Many machine learning problems can be formulated as predicting labels for a pair of objects. Problems of that kind are often referred to as pairwise learning, dyadic prediction or network inference problems. During the last decade kernel methods have played a dominant role in pairwise learning. They still obtain a state-of-the-art predictive performance, but a theoretical analysis of their behavior has been underexplored in the machine learning literature. In this work we review and unify existing kernel-based algorithms that are commonly used in different pairwise learning settings, ranging from matrix filtering to zero-shot learning. To this end, we focus on closed-form efficient instantiations of Kronecker kernel ridge regression. We show that independent task kernel ridge regression, two-step kernel ridge regression and a linear matrix filter arise naturally as a special case of Kronecker kernel ridge regression, implying that all these methods implicitly minimize a squared loss. In addition, we analyze universality, consistency and spectral filtering properties. Our theoretical results provide valuable insights in assessing the advantages and limitations of existing pairwise learning methods.
One way to address this problem is the so called problem transformation method. This method is often used in multi-label learning, but can also be used for multi-output prediction due to its generality and simplicity. In this paper, we introduce an algorithm that uses the problem transformation method for multi-output prediction, while simultaneously learning the dependencies between target variables in a sparse and interpretable manner. In a first step, predictions are obtained for each target individually. Target dependencies are then learned via a component-wise boosting approach. We compare our new method with similar approaches in a benchmark using multi-label, multivariate regression and mixed-type datasets.
Multi-output learning aims to simultaneously predict multiple outputs given an input. It is an important learning problem due to the pressing need for sophisticated decision making in real-world applications. Inspired by big data, the 4Vs characteristics of multi-output imposes a set of challenges to multi-output learning, in terms of the volume, velocity, variety and veracity of the outputs. Increasing number of works in the literature have been devoted to the study of multi-output learning and the development of novel approaches for addressing the challenges encountered. However, it lacks a comprehensive overview on different types of challenges of multi-output learning brought by the characteristics of the multiple outputs and the techniques proposed to overcome the challenges. This paper thus attempts to fill in this gap to provide a comprehensive review on this area. We first introduce different stages of the life cycle of the output labels. Then we present the paradigm on multi-output learning, including its myriads of output structures, definitions of its different sub-problems, model evaluation metrics and popular data repositories used in the study. Subsequently, we review a number of state-of-the-art multi-output learning methods, which are categorized based on the challenges.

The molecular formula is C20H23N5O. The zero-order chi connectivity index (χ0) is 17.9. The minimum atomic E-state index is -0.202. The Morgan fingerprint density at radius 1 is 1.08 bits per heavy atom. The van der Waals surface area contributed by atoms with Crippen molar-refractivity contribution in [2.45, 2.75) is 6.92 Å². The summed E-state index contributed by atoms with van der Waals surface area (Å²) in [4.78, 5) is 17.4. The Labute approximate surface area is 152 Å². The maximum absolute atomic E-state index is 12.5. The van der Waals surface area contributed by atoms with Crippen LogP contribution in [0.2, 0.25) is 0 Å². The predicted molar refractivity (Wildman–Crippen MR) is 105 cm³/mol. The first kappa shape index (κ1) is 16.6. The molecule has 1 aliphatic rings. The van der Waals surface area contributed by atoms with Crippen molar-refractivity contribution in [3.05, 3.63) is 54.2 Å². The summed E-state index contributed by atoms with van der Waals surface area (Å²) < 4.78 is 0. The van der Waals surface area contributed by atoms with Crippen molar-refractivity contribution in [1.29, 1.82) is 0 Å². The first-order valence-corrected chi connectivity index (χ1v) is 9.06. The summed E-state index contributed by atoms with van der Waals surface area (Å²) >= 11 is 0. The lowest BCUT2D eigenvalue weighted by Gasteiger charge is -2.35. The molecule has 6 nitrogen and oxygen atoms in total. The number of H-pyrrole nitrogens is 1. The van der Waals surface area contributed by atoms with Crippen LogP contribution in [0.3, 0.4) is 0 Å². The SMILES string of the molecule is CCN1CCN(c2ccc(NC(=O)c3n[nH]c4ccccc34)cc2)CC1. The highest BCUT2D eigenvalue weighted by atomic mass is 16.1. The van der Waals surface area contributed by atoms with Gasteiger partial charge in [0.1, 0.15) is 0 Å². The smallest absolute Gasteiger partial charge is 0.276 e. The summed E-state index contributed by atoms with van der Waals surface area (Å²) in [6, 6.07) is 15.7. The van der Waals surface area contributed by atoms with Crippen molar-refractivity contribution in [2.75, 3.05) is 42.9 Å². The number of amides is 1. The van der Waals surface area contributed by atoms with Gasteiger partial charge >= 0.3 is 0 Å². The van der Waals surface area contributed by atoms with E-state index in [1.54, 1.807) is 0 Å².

Several multi-target regression methods were devel-oped in the last years aiming at improving predictive performanceby exploring inter-target correlation within the problem. However, none of these methods outperforms the others for all problems. This motivates the development of automatic approachesto recommend the most suitable multi-target regression method. In this paper, we propose a meta-learning system to recommend the best predictive method for a given multi-target regression problem. We performed experiments with a meta-dataset generated by a total of 648 synthetic datasets. These datasets were created to explore distinct inter-targets characteristics toward recommending the most promising method. In experiments, we evaluated four different algorithms with different biases as meta-learners. Our meta-dataset is composed of 58 meta-features, based on: statistical information, correlation characteristics, linear landmarking, from the distribution and smoothness of the data, and has four different meta-labels. Results showed that induced meta-models were able to recommend the best methodfor different base level datasets with a balanced accuracy superior to 70% using a Random Forest meta-model, which statistically outperformed the meta-learning baselines.
In this blog post, we welcome ex-NGDATA collaborator and now university professor Willem Waegeman who reports on a scientific research project he worked on part-time while working with us. NGDATA takes pride in supporting research to advance the field of machine learning. If you want to learn more about our offerings in this area, take a look at our Lab and do not hesitate to contact us. While 2012 has been the year of Big Data technologies, 2013 is becoming the year of Big Data analytics. Gathering and maintaining large collections of data is one thing, but extracting useful information from these collections is even more challenging.